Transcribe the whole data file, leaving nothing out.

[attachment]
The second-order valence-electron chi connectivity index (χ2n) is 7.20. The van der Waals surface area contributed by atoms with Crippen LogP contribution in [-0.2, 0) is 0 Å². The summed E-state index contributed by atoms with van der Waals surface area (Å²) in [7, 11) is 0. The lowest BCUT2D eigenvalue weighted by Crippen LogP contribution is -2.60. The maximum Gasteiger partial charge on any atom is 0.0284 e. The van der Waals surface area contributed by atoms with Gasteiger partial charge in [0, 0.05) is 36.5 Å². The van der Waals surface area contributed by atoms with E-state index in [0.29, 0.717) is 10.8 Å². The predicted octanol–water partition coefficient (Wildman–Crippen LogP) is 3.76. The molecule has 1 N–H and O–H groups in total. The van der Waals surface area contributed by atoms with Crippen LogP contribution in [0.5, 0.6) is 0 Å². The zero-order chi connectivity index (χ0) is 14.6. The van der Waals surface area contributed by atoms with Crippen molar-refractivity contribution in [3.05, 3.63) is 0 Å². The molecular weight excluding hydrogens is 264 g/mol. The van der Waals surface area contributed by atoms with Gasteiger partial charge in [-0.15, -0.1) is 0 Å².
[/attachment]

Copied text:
The second-order valence-electron chi connectivity index (χ2n) is 7.20. The van der Waals surface area contributed by atoms with Crippen LogP contribution in [-0.2, 0) is 0 Å². The summed E-state index contributed by atoms with van der Waals surface area (Å²) in [7, 11) is 0. The lowest BCUT2D eigenvalue weighted by Crippen LogP contribution is -2.60. The maximum Gasteiger partial charge on any atom is 0.0284 e. The van der Waals surface area contributed by atoms with Gasteiger partial charge in [0, 0.05) is 36.5 Å². The van der Waals surface area contributed by atoms with E-state index in [0.29, 0.717) is 10.8 Å². The predicted octanol–water partition coefficient (Wildman–Crippen LogP) is 3.76. The molecule has 1 N–H and O–H groups in total. The van der Waals surface area contributed by atoms with Crippen LogP contribution in [0.5, 0.6) is 0 Å². The zero-order chi connectivity index (χ0) is 14.6. The van der Waals surface area contributed by atoms with Crippen molar-refractivity contribution in [3.05, 3.63) is 0 Å². The molecular weight excluding hydrogens is 264 g/mol. The van der Waals surface area contributed by atoms with Gasteiger partial charge in [-0.15, -0.1) is 0 Å².